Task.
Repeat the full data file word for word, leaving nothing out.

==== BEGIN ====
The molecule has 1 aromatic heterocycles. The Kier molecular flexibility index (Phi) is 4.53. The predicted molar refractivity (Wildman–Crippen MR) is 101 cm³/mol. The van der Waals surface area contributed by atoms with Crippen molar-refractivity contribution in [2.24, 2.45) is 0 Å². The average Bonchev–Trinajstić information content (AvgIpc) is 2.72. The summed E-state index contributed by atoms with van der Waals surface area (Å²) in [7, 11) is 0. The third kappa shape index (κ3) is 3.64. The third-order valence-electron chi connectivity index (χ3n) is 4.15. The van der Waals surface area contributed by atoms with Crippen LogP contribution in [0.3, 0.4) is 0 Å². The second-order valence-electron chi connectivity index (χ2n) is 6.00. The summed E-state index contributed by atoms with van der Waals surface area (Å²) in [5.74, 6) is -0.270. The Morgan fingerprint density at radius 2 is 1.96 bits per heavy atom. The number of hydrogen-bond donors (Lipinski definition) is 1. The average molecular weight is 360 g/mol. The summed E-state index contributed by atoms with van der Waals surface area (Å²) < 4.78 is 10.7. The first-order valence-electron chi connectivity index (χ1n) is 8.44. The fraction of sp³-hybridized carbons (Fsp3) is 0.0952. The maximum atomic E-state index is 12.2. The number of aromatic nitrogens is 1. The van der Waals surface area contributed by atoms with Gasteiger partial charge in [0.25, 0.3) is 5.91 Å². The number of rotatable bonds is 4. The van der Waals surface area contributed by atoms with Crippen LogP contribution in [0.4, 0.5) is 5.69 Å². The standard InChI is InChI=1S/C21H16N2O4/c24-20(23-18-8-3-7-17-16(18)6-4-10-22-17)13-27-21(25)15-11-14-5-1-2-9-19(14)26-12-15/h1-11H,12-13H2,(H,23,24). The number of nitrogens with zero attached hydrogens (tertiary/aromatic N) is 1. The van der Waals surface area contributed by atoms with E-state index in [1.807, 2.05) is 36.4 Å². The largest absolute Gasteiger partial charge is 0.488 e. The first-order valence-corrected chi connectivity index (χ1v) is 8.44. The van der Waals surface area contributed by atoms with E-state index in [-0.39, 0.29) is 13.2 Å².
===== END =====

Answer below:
The molecule has 1 aromatic heterocycles. The Kier molecular flexibility index (Phi) is 4.53. The predicted molar refractivity (Wildman–Crippen MR) is 101 cm³/mol. The van der Waals surface area contributed by atoms with Crippen molar-refractivity contribution in [2.24, 2.45) is 0 Å². The average Bonchev–Trinajstić information content (AvgIpc) is 2.72. The summed E-state index contributed by atoms with van der Waals surface area (Å²) in [7, 11) is 0. The third kappa shape index (κ3) is 3.64. The third-order valence-electron chi connectivity index (χ3n) is 4.15. The van der Waals surface area contributed by atoms with Crippen LogP contribution in [0.3, 0.4) is 0 Å². The second-order valence-electron chi connectivity index (χ2n) is 6.00. The summed E-state index contributed by atoms with van der Waals surface area (Å²) in [5.74, 6) is -0.270. The Morgan fingerprint density at radius 2 is 1.96 bits per heavy atom. The number of hydrogen-bond donors (Lipinski definition) is 1. The average molecular weight is 360 g/mol. The summed E-state index contributed by atoms with van der Waals surface area (Å²) < 4.78 is 10.7. The first-order valence-electron chi connectivity index (χ1n) is 8.44. The fraction of sp³-hybridized carbons (Fsp3) is 0.0952. The maximum atomic E-state index is 12.2. The number of aromatic nitrogens is 1. The van der Waals surface area contributed by atoms with Gasteiger partial charge in [0.25, 0.3) is 5.91 Å². The number of rotatable bonds is 4. The van der Waals surface area contributed by atoms with Crippen LogP contribution in [0.4, 0.5) is 5.69 Å². The standard InChI is InChI=1S/C21H16N2O4/c24-20(23-18-8-3-7-17-16(18)6-4-10-22-17)13-27-21(25)15-11-14-5-1-2-9-19(14)26-12-15/h1-11H,12-13H2,(H,23,24). The number of nitrogens with zero attached hydrogens (tertiary/aromatic N) is 1. The van der Waals surface area contributed by atoms with E-state index in [1.807, 2.05) is 36.4 Å². The largest absolute Gasteiger partial charge is 0.488 e. The first-order valence-corrected chi connectivity index (χ1v) is 8.44. The van der Waals surface area contributed by atoms with E-state index in [-0.39, 0.29) is 13.2 Å².